‘Bee Hope and Sea Change’, fine art exhibition benefits clean oceans and pollinators

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Mulvenna - Untitled Landscape
Mulvenna – Untitled Landscape (Courtesy of Joel Finsel)

WILMINGTON — Darren Mulvenna, a well-known Wilmington artist and the curator of the Caprice Bistro Gallery (where he also tends bar), will host the opening reception for an exhibition of new paintings called “Bee Hope and Sea Change” on Thursday March 16, from 7-10 p.m. at 10 Market St.

“We live in environmentally challenging times,” Mulvenna said. “Luna moths would fly around my house when I was a kid, but they don’t show up any more. I wanted to find a way to educate the public and try to raise money to help.”

Mulvenna - Untitled Seascape (Courtesy: Darren Mulvenna)
Mulvenna – Untitled Seascape (Courtesy: Joel Finsel)

Mulvenna will be donating 20 percent of the proceeds to non-profit organizations, including Pollinator Partnership (www.pollinator.org) and the Plastic Ocean Project (www.plasticoceanproject.org).

“Pollinators, like butterflies and bees, play an essential role in the production of our food. And the Plastic Ocean Project works hard to clean up our seascapes and spread awareness about the massive amount of plastic waste that is literally choking the life out of the our oceans,” Mulvenna said.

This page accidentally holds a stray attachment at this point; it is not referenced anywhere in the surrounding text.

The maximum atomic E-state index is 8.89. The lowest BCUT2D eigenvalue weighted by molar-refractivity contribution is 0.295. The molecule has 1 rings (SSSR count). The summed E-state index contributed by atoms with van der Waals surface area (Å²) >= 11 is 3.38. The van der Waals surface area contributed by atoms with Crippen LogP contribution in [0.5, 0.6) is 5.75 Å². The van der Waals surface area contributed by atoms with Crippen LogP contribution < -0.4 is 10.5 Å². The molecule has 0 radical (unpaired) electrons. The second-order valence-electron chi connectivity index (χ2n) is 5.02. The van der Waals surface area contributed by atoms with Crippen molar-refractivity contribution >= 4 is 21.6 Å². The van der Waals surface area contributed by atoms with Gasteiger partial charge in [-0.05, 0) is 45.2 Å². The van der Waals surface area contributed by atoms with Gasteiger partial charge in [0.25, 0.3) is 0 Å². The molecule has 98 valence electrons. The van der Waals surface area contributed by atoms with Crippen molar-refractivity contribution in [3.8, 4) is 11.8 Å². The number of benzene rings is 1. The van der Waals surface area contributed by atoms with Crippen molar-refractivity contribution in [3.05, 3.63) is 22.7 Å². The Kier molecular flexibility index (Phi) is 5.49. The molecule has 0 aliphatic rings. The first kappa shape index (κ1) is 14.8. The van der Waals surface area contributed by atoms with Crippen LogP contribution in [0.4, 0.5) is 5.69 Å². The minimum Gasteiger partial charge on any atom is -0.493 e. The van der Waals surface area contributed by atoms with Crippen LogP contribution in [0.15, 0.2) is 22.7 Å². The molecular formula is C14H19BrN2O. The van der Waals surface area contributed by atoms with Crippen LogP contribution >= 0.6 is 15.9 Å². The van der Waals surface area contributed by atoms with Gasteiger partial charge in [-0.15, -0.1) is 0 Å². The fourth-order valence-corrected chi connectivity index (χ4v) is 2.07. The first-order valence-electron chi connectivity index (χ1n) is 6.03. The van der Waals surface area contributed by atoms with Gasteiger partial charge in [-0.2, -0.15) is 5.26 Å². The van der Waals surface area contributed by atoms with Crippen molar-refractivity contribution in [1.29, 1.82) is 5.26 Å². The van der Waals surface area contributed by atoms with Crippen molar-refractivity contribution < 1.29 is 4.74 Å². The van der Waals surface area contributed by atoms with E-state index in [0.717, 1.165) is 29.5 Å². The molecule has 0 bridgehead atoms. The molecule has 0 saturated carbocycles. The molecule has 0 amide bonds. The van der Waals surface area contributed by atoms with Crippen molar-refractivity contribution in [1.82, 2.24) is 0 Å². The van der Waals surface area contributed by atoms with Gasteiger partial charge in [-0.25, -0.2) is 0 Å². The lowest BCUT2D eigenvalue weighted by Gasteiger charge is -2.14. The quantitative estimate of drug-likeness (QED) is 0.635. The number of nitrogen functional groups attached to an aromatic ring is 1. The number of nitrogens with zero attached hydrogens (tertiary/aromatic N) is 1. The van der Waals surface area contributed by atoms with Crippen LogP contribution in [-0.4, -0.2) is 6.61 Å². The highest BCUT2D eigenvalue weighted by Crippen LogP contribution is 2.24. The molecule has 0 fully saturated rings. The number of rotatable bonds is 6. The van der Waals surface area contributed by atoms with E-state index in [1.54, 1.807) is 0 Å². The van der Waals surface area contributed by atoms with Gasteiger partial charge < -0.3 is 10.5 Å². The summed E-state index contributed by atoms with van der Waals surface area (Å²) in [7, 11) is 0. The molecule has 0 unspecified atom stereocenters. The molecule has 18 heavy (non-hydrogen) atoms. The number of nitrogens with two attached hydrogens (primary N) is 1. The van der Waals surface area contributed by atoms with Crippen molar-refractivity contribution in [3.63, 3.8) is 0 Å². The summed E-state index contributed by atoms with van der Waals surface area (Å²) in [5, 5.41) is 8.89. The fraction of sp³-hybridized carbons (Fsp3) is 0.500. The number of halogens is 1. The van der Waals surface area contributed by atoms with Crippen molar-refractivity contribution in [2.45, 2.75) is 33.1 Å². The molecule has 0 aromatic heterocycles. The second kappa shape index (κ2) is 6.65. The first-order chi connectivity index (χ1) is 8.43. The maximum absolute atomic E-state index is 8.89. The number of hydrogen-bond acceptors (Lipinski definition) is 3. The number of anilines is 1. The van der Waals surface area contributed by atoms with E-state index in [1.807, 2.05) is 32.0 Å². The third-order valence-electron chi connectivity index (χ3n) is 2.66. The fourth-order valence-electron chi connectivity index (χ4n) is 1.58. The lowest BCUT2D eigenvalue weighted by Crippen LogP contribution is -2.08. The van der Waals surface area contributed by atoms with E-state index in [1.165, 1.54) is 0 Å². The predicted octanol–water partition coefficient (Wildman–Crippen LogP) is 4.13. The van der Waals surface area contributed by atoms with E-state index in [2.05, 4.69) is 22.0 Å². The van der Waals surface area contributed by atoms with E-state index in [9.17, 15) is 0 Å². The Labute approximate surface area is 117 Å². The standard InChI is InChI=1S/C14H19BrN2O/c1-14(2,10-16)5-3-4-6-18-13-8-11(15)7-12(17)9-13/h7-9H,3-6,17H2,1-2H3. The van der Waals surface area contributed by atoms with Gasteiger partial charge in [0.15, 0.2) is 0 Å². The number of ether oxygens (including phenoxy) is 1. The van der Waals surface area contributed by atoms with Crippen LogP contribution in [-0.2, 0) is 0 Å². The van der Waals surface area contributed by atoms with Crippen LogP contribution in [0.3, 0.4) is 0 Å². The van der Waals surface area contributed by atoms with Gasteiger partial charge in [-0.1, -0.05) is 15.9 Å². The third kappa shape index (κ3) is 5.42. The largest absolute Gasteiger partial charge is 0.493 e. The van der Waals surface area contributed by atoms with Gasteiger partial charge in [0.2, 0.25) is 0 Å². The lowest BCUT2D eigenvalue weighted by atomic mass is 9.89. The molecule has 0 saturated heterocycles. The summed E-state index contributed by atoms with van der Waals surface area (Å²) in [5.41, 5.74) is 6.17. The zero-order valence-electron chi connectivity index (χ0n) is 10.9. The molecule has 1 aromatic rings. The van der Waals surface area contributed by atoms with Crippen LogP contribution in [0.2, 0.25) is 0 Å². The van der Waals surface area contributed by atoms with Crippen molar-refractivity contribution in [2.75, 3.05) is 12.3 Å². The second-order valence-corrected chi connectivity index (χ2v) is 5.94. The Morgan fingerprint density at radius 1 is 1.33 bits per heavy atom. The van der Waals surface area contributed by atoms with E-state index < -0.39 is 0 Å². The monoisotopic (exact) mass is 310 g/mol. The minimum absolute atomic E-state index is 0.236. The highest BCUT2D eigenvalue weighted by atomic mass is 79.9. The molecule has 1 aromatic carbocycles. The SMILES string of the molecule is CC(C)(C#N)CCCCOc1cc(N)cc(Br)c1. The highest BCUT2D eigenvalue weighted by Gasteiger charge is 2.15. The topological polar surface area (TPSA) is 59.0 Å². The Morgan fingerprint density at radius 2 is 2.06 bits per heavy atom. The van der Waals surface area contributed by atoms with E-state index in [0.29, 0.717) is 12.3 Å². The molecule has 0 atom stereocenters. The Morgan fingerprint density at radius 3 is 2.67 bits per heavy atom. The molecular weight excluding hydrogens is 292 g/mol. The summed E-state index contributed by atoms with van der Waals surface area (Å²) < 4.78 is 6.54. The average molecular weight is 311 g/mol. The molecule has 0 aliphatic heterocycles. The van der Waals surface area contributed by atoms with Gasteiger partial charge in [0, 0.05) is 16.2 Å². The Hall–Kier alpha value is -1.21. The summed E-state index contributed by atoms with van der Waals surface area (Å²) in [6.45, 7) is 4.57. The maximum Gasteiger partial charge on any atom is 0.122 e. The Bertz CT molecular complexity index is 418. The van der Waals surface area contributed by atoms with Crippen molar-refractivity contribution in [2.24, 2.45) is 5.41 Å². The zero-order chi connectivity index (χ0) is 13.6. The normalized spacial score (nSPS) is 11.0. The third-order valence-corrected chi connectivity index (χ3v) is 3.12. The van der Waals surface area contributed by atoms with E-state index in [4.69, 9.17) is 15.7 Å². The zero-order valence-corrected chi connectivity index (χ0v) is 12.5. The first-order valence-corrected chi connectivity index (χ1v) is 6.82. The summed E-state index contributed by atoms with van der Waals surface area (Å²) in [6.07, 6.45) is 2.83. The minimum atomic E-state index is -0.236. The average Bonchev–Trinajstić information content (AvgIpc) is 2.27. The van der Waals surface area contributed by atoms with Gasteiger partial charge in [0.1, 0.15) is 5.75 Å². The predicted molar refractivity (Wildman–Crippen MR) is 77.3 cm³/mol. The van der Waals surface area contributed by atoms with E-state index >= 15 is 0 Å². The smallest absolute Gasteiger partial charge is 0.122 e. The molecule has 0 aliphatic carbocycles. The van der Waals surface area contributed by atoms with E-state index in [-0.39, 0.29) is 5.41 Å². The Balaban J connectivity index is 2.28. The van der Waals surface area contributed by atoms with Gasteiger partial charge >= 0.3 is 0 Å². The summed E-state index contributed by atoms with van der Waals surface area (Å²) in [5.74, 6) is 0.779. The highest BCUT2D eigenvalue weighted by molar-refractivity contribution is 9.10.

Mulvenna and his business partner, Andrea Hammond, founded a company in 2013 called Mimicri, which creates butterfly-themed jewelry. Some of those items will also be featured in this show. Their jewelry is sold in many boutiques in the area.

“The patterns of moths and butterflies are just amazing,” Mulvenna explained. “But also, as pollinators, they are crucial for human survival. It’s difficult not to be influenced by nature and the advancement of one of the biggest extinction periods the Earth has ever seen.”

“Bee Hope and Sea Change” will also feature a smaller number of works by Lauren Lassiter and Aundi Wilson. Lauren will have a macrame wall piece that depicts the migration pattern and decline in Monarch butterflies. Aundi will showcase her ceramic flower wall-hangings.

The exhibition will last through May, 2017.

About Mulvenna’s work:
Mulvenna’s work embraces the patterns of Nature. Layers of paint and imagery emerge and recede, darken, glow from within and intensify, push and fade. His process searches out harmony between the subjects and their environments. The paintings seem to exist comfortably into their frames to then push with pulse back out into something new. His surreal landscapes are slightly abstracted, moving and dancing with dream-like images. One recognizes the living scenes, whether swimming in an ebbing aquatic light, or spying a classical dancer juxtaposed in a brackish chiaroscuro. The saturation of life in the vibrant palette and the easy imagery, with figures flying playfully across, is life affirming and derived from his searching for something universal, with glimpses of beauty that elevate.

-Content provided by Joel Finsel

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